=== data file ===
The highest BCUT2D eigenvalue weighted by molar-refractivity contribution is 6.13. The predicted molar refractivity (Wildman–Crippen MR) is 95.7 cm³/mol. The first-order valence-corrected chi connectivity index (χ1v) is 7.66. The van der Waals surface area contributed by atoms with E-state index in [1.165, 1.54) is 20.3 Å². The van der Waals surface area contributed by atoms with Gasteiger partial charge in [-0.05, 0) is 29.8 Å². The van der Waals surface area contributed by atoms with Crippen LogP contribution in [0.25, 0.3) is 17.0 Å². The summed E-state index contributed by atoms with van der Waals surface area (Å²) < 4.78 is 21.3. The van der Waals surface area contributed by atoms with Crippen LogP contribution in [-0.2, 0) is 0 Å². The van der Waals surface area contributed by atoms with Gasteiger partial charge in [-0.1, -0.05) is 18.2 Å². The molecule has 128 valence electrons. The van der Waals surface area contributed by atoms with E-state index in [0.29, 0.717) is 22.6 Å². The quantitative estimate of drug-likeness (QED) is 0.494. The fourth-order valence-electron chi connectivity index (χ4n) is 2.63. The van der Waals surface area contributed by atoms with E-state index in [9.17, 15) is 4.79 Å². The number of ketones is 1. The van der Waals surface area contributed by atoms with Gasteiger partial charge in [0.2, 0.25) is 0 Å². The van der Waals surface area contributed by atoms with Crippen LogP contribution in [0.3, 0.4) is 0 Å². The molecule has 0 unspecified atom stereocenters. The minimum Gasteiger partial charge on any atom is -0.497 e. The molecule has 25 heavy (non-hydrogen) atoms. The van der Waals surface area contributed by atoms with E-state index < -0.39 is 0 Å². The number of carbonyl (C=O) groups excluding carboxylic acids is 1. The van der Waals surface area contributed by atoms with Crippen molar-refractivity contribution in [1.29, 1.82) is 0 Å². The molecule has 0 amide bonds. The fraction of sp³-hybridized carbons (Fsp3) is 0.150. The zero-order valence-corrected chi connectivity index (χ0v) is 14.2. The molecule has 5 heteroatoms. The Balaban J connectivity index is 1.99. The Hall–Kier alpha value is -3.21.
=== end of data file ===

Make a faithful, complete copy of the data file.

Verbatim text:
The highest BCUT2D eigenvalue weighted by molar-refractivity contribution is 6.13. The predicted molar refractivity (Wildman–Crippen MR) is 95.7 cm³/mol. The first-order valence-corrected chi connectivity index (χ1v) is 7.66. The van der Waals surface area contributed by atoms with E-state index in [1.165, 1.54) is 20.3 Å². The van der Waals surface area contributed by atoms with Gasteiger partial charge in [-0.05, 0) is 29.8 Å². The van der Waals surface area contributed by atoms with Crippen LogP contribution in [0.25, 0.3) is 17.0 Å². The summed E-state index contributed by atoms with van der Waals surface area (Å²) < 4.78 is 21.3. The van der Waals surface area contributed by atoms with Crippen LogP contribution in [-0.2, 0) is 0 Å². The van der Waals surface area contributed by atoms with Gasteiger partial charge in [-0.1, -0.05) is 18.2 Å². The molecule has 128 valence electrons. The van der Waals surface area contributed by atoms with E-state index in [0.29, 0.717) is 22.6 Å². The quantitative estimate of drug-likeness (QED) is 0.494. The fourth-order valence-electron chi connectivity index (χ4n) is 2.63. The van der Waals surface area contributed by atoms with E-state index in [9.17, 15) is 4.79 Å². The number of ketones is 1. The van der Waals surface area contributed by atoms with Gasteiger partial charge in [0.2, 0.25) is 0 Å². The van der Waals surface area contributed by atoms with Crippen LogP contribution in [0.3, 0.4) is 0 Å². The molecule has 0 unspecified atom stereocenters. The minimum Gasteiger partial charge on any atom is -0.497 e. The molecule has 25 heavy (non-hydrogen) atoms. The van der Waals surface area contributed by atoms with E-state index < -0.39 is 0 Å². The number of carbonyl (C=O) groups excluding carboxylic acids is 1. The van der Waals surface area contributed by atoms with Crippen molar-refractivity contribution in [1.29, 1.82) is 0 Å². The molecule has 0 amide bonds. The fraction of sp³-hybridized carbons (Fsp3) is 0.150. The zero-order valence-corrected chi connectivity index (χ0v) is 14.2. The molecule has 5 heteroatoms. The Balaban J connectivity index is 1.99. The Hall–Kier alpha value is -3.21.